You might start to yawn before you even start to read this. Because we're talking about the meaning of sugar and acid in Burgundy otherwise known as the meaning of Is.
A few weeks back there was that balance in pinot noir presentation in San Francisco. I wasn't there, but I watched the lively streaming of it. Towards the end, while addressing what one can or cannot do to a pinot, Peay Vineyards winemaker Vanessa Wong stated that Burgundians are allowed to both acidify and chaptalize in the same vintage.
What followed was a Twitfest on both sides of the pond to unearth to truth; because I was not the only who for years cited that in Burgundy one can do one or the other but NEVER in the same vintage.
Now, the reason for adding of sugar is prolong fermentation and boost alcohol level. Adding of acid could be needed if you require a more stable wine, which would indicate the winemaker might have chaptalize quite heavily.
Thor Ivorson was the first to remind me of a Burgundy case in 1998 concerning André Porcheret, then the winemaker for the Hospices de Beaune. It seems as if he added both to at least one of his 1997s.
His argument, subsequently validated in court, was that the law does not prevent you adding sugar to one product (the must) and acidity to another (the wine). Turns out after he left, he gave this interview which indicates he added acid, sugar and tannins as a matter of course. (By the way, his is the style of winemaking Marcel Lapierre rebelled against; pick under-ripe and then add sugar, sulfur and then acid if needed. Also, you will get the rationale for both sugar and acid.)
The court upheld that must and wine are two different products, so Porcheret was within his legal rights. Whether or not you want to drink those wines is another issue, whether or not this is in the spirit of the law, is another issue. But legal. In which case, if you're sitting for the MS exam, and this comes up, how do you handle it?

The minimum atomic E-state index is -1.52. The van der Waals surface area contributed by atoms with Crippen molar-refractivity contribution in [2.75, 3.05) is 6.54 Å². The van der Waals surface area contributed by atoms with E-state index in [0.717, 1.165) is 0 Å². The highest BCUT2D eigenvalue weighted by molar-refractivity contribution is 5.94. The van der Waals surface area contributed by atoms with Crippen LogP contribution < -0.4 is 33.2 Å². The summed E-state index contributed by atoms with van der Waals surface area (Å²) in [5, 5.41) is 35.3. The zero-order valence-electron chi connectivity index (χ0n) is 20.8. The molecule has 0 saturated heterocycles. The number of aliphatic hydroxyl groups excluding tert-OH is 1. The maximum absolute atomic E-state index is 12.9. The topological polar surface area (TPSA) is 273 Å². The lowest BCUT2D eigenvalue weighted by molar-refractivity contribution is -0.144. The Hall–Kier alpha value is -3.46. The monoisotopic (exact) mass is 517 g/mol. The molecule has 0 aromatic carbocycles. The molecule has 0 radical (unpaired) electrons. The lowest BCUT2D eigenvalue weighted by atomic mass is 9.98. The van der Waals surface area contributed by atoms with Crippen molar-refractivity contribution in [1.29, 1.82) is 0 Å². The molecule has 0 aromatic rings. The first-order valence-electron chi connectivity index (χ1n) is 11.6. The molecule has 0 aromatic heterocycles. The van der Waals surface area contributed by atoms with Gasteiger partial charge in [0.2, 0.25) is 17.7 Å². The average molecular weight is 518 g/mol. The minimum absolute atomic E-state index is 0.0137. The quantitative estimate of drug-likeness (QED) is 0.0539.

Vanessa's statement had made me realize I needed to better investigate what I always saw as truth on limiting additions in Burgundy. I was sure when I got into my inquiry I would find an overturning of that court ruling or better language making the practice more difficult. Turns out the rules are more complicated.
Ah, it does come down to a Clintonian what Is is.
Still, the EU had reformed the laws, had they changed the wording? I received this from Denis de Froidmont, Directorate-General for Agriculture and Rural development
I confirm that acidification and enrichment of the same products are mutually exclusive processes according to the European Union legislation. (see annex XVa, point C.7.of Regulation 1234/2007)
But, I emailed him, just to clarify, does that mean they are two different products? While I waited I further fired away questions.
I asked Eric Texier, who lives in southern Burgundy his answer was.
"But it was definitely accepted that must is a product and wine another one. So officially it is allowed to do one of the operations BEFORE fermentation and the other AFTER. Nice, no?"
I asked Jasper Morris. He cited the Porcheret case and said yes, it is legal. And then just to make sure I wasn't missing something I asked Ms. Jancis Robinson who replied archly.
"Yes indeed! I am told that some less reputable producers add sugar to one cuve and acid to another and then blend them."
When I later pressed her about any changes in the EU since then, and are the chapt and acid peeps protected by the law, the ever the pragmatist Ms. Robinson (when is the UK going to make her a Dame? Really, what are they waiting for?) said "I believe so – or at least not-one has been prosecuted for what I described."
Finally, today, the official word from Denis, once again, came in the e-mail. "Yes, indeed. Must is a different product than wine."
So there you have it; the great myth that one cannot add both sugar and acid in the same vintage for the same destined wines in France, or in the EU for that matter is a myth.
Thanks to Ms. Wong for instigating the investigation and if anyone has any other take on it, or can lead me to a specific overturning of that Porcheret case, I'd love to hear it.